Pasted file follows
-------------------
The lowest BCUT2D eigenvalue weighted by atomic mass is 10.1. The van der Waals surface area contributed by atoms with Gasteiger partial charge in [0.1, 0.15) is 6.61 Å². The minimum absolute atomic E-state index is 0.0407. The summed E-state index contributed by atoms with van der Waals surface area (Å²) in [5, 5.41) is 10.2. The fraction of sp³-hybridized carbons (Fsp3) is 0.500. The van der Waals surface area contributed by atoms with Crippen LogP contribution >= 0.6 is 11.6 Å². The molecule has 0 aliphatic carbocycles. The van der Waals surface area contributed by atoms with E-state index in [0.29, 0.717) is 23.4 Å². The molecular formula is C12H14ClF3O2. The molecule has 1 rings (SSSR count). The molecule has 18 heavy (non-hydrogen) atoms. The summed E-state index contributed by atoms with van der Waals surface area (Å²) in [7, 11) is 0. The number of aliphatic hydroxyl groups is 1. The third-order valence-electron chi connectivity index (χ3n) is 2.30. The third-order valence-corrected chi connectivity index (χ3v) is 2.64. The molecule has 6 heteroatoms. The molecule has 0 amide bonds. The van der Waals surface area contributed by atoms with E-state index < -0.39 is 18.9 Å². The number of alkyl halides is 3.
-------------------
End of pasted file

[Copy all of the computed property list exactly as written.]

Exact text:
The lowest BCUT2D eigenvalue weighted by atomic mass is 10.1. The van der Waals surface area contributed by atoms with Gasteiger partial charge in [0.1, 0.15) is 6.61 Å². The minimum absolute atomic E-state index is 0.0407. The summed E-state index contributed by atoms with van der Waals surface area (Å²) in [5, 5.41) is 10.2. The fraction of sp³-hybridized carbons (Fsp3) is 0.500. The van der Waals surface area contributed by atoms with Crippen LogP contribution >= 0.6 is 11.6 Å². The molecule has 0 aliphatic carbocycles. The van der Waals surface area contributed by atoms with E-state index in [0.29, 0.717) is 23.4 Å². The molecular formula is C12H14ClF3O2. The molecule has 1 rings (SSSR count). The molecule has 18 heavy (non-hydrogen) atoms. The summed E-state index contributed by atoms with van der Waals surface area (Å²) in [7, 11) is 0. The number of aliphatic hydroxyl groups is 1. The third-order valence-electron chi connectivity index (χ3n) is 2.30. The third-order valence-corrected chi connectivity index (χ3v) is 2.64. The molecule has 6 heteroatoms. The molecule has 0 amide bonds. The van der Waals surface area contributed by atoms with E-state index < -0.39 is 18.9 Å². The number of alkyl halides is 3.